Still Standing…

Not my actual desk--although mine's almost as ghetto.

If my regular readers haven’t noticed, I’ve added a new link category, called “Writer’s Tools.” These are websites and calculators that I have found useful for researching my books. I don’t know if anyone else is this anal-retentive, but I plotted a very precise timeline for my book, and the days of the week are correct to the year when the book is set. For instance, I wanted Kalyn’s birthday to be on a Friday in 2009, so I chose May 22. I know she was born on a Saturday (which is correct for 1993). I was able to figure all of that out using the Windows calendar, but there’s only so far back and forward it will go; the calendar calculators I’ve linked to are not limited. 

It’s been a little over a week now since I created my standing desk at work; you may be wondering if I’m still doing it, and if so, how’s it going? Yes, I still have it, and it’s actually going quite well. I have no back pain anymore and the pain in my feet (namely my heels) has greatly reduced; when I wear my tennis shoes, I have almost no foot pain at all.

I actually don’t like sitting down very much anymore–at least not at work. Sitting down makes me feel anxious; I feel like I need to stand. Which is a very good thing; two weeks ago, I was the exact opposite: standing made me feel anxious and I wanted to sit all the time.

I feel that I have a bit more energy than I used to have–which seems counter-intuitive; you would think I would be more tired. But, as I said last week, an object in motion tends to stay in motion.

I have also gotten a record amount of work done this week. I totally reorganized the files on my computer, making them much easier to use. And I did a back-up, which was very reassuring when I got a virus on my computer Wednesday evening (luckily I was able to get it off, but if I had to wipe the computer, I wouldn’t have lost very much).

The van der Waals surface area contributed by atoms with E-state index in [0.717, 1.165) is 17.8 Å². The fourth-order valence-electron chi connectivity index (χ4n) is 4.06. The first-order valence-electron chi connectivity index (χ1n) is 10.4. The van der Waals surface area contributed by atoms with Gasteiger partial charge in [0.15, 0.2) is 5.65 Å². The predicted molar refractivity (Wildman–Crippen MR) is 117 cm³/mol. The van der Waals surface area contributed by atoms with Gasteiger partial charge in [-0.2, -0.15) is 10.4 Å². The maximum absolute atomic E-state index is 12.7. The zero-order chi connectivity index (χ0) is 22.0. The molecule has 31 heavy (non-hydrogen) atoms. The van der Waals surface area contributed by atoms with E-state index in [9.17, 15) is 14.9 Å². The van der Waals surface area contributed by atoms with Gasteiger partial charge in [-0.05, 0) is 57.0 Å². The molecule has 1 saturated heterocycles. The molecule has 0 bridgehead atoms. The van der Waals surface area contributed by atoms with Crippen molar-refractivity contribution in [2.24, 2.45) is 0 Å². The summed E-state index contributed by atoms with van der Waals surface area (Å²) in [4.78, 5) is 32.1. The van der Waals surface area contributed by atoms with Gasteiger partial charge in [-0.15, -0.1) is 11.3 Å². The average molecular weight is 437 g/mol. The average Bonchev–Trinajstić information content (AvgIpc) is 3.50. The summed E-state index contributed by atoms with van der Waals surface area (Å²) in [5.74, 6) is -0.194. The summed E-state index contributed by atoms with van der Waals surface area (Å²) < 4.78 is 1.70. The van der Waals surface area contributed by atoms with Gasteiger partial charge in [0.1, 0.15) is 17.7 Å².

I also organized all the document samples, notes, court rules, case research, etc. that we had in the office into folders so I can actually find it now. I filled up two trash cans with old papers that were out of date, duplicate, or that we otherwise didn’t need to keep. I also finished cataloging every file in storage (that was a 9 month, 35 box project), so if I need to find a file, I just turn to my trusty Excel spreadsheet and search; I will know its exact location in a few seconds. And I caught up all my regular filing (I do still have two boxes full of random papers which need to be filed somewhere in those 35 boxes in storage). This place is really looking whipped into shape, and I feel I owe it to standing up; I am much less inclined to putter around on the web when it means standing up.

Blogger Shimon Rura corroborates the idea of increased productivity; he says he concentrates better and gets more done when he’s standing (he actually uses a walking desk; his blog has instructions on how to build your own).

One thing I haven’t tried doing, though, is writing. I’m not exactly sure how much writing I can do standing up. While I’ve been getting a lot done at work, a lot of that is because I don’t want to stand in front of my computer for a long period of time–which translates into less time wasted online. Standing still is not something I (or anyone else) want to do for very long; I like moving around my space and doing a variety of things (like filing!). Although maybe if I went to a standing desk at home, I’d intersperse writing with other things that need doing–like cleaning the house. I am more peaceful–and better able to work on creative projects–when my environment is tidy. [Insert cliche about “circle of life has no end” here.]

But maybe I wouldn’t have a problem writing while standing up; all of my blog posts for the last week have been done standing up. And I certainly haven’t been scrimping on the content.

Edited to add: May 12, 2011 – Still doing this after a month. I have a bum left hip (I think it’s the result of a riding accident), and it sometimes bothers me a bit, but not so much I want to give up my standing desk (I’d much rather go to a chiropractor instead; I think an adjustment would fix it).

Here are more statistics on why you shouldn’t sit all day: Sitting is Killing You.

Edited (again) to add: There is a follow-up to this post here.

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